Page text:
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The Federal and Florida Constitutions protect against unreasonable searches and seizures. According to case law, an unreasonable search or seizure is a search or seizure without a warrant.
Search warrants are a significant part of the criminal investigation process and are often large indicators that an individual is suspected of a crime. The basis for requiring a warrant is that some places or properties are so intimate that government invasion offends our fundamental liberties.
Thus, warrants are required in order to search homes, effects, papers, business, vehicles, or to take bodily fluid samples for testing, such as saliva or blood.
If you or someone you know has been served with a search warrant or your property was seized during a raid or investigation, then contact an experienced criminal defense attorney immediately.
It is important that if you are being investigated by law enforcement, that you do not make any statements to the police without first seeking legal counsel. At Galigani Law Firm, we pride ourselves on providing clients with the kind of legal counsel that will protect and defend their constitutional rights.
With offices located at , we accept cases in Bradford County, Union County, Putnam County, Gilchrist County, Levy County, Columbia County, and Marion County, Florida.
Call (352) 375-0812 or submit a free evaluation form and speak with one of our experienced criminal defense attorneys.
The Florida Statutes specifically outline when a search warrant may be issued for a Florida home. Thus, warrants for private dwellings may not always be issued. According to Florida Statute § 933.18, no warrant shall be issued to search any private occupied dwelling unless:
Along with the U.S. Constitution, Florida Statute §933.07, protects the right against unreasonable searches and seizures by requiring a valid warrant. In order for a warrant to be valid, it must contain:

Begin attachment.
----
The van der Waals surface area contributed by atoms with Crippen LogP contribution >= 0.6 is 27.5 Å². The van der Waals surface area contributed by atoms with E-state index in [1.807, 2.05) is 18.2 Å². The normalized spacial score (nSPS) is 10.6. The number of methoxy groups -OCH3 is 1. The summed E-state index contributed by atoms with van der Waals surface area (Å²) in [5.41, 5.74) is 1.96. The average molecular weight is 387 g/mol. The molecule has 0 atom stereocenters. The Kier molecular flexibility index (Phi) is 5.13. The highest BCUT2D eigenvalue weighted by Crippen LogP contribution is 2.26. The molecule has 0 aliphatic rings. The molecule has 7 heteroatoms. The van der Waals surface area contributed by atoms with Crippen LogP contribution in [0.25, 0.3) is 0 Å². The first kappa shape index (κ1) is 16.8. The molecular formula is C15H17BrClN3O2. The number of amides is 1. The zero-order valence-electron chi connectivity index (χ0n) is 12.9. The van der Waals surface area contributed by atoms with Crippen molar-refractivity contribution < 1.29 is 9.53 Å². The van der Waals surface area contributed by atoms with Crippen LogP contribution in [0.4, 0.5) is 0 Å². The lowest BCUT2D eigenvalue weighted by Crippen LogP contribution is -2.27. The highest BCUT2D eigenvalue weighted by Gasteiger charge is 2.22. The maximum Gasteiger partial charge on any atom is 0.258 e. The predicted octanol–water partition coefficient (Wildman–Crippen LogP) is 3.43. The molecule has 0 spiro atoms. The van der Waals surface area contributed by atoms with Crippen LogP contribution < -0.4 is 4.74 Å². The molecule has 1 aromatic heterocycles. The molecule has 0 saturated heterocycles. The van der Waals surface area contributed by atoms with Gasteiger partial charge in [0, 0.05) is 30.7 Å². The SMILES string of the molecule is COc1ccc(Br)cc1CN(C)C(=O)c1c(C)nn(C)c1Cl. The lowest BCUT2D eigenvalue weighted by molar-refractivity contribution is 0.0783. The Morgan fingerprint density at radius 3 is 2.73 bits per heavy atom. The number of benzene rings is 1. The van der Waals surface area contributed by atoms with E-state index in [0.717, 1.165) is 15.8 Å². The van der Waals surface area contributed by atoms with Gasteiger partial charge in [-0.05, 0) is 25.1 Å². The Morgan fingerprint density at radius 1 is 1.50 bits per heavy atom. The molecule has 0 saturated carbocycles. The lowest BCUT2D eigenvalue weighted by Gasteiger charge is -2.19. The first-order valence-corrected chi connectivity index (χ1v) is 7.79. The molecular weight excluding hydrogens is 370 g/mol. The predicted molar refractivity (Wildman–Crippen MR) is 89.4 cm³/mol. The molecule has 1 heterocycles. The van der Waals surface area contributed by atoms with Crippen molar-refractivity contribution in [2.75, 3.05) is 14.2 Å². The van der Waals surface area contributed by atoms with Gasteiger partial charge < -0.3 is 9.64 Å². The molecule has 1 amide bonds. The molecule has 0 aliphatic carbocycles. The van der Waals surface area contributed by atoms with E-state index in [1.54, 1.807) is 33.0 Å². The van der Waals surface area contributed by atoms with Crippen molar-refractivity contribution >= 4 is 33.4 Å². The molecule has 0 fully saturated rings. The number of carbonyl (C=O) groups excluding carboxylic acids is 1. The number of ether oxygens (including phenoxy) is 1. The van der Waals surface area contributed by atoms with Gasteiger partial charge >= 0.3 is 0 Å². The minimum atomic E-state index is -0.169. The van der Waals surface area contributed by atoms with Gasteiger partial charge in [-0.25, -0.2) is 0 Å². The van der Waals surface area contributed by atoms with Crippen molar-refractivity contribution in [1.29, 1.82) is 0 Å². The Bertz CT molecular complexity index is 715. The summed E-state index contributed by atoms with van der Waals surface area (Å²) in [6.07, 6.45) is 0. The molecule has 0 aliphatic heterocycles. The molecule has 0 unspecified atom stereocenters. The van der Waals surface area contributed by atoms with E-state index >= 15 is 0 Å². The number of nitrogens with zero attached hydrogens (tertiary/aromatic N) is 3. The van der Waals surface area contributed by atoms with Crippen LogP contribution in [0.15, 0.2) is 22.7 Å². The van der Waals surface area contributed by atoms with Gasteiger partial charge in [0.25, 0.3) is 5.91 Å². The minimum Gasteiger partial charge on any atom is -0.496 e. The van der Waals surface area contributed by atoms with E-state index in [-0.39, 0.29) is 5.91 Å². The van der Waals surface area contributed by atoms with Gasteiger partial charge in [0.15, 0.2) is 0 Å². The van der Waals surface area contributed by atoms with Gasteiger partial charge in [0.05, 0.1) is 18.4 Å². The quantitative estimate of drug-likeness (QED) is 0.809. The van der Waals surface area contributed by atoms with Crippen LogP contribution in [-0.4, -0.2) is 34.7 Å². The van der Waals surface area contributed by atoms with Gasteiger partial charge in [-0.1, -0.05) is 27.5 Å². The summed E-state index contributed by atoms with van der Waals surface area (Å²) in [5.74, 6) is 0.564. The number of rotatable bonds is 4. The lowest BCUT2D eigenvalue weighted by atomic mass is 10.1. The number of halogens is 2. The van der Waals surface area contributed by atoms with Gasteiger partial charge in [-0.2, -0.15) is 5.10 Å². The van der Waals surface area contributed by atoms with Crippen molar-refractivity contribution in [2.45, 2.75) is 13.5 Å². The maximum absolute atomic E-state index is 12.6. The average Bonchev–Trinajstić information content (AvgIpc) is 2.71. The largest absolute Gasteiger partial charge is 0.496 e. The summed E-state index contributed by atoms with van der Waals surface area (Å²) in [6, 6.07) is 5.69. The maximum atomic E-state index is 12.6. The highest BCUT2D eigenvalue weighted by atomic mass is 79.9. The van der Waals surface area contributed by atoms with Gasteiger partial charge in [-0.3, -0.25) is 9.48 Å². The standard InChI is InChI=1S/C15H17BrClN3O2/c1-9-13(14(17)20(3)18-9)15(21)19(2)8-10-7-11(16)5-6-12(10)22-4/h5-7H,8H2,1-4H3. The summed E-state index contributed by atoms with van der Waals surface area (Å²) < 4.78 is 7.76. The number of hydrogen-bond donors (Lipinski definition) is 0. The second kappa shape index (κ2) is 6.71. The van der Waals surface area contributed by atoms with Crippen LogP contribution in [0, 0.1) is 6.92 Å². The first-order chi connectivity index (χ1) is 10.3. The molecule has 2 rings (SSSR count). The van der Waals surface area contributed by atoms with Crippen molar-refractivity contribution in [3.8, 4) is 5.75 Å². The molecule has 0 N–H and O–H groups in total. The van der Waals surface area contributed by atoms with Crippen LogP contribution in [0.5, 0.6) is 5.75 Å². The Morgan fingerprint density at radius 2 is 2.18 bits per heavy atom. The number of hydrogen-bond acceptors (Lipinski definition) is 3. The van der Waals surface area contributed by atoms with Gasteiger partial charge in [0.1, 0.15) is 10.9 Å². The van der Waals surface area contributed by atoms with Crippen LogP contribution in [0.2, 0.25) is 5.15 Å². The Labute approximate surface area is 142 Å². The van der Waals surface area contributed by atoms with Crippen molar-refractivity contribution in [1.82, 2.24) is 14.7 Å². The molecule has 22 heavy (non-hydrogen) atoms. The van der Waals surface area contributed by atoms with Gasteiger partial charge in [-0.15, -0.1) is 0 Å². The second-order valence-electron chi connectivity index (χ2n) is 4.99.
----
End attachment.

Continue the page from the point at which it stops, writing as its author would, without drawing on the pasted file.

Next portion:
Without any one of the requirements, the warrant is invalid. Additionally, any valid warrant must be executed and returned to the judge within ten (10) days after its issuance.
The United States Supreme Court first introduced Knock and Announce in Hudson v. Michigan, 547 U.S. 586 ( 2006), which is the idea that police officers are required to knock and announce their presence before they execute a search warrant.
"Knock and announce" is required under certain circumstances for cases in Gainesville, Florida, and throughout Alachua County, FL. When a police officer executes a search warrant, he or she must notify residents and those inside the dwelling by knocking or by some other reasonable means and announce his or hers authority to enter the dweling.
If, after giving notice of his or her authority to enter and his or hers purpose, if the officer is refused or no one answers the knock and announce, then the officer may execute the warrant by breaking down the door, window, or any part of the house to enter.
The various kinds of warrants in Florida can include the following:
While unreasonable searches and seizures are unconstitutional, the U.S. Supreme Court has stated that there are some instances where law enforcement officers are not required to have a warrant to execute a search or make a seizure. Exceptions to the warrant requirement include:
Florida Chapter 933 –Visit Online Sunshine, the official website of the Florida Legislature to find the statutory language for Florida search and seizure statute § 933.02. The Statute provides the law on issuing a valid Florida search warrant.
The Florida Crime Access System –Visit the Department of Law Enforcement to find a searchable database that contains information about outstanding arrest warrants issued in Florida.
If a law enforcement officer in Alachua County attempts to execute a search warrant on your premises, then it will be important to contact an experienced criminal defense attorney. Call an attorney now to ensure that your rights are protected.
Contact Galigani Law Firm, an experienced criminal defense attorney in Alachua County, FL. We take cases throughout the Gainesville Metropolitan area in counties like Alachua County, Bradford County, Union County, Putnam County, Gilchrist County, Levy County, Columbia County, and Marion County, Florida.
Call (352) 375-0812 or submit your information for a free evaluation of your case.
This article was last updated on July 7, 2017.
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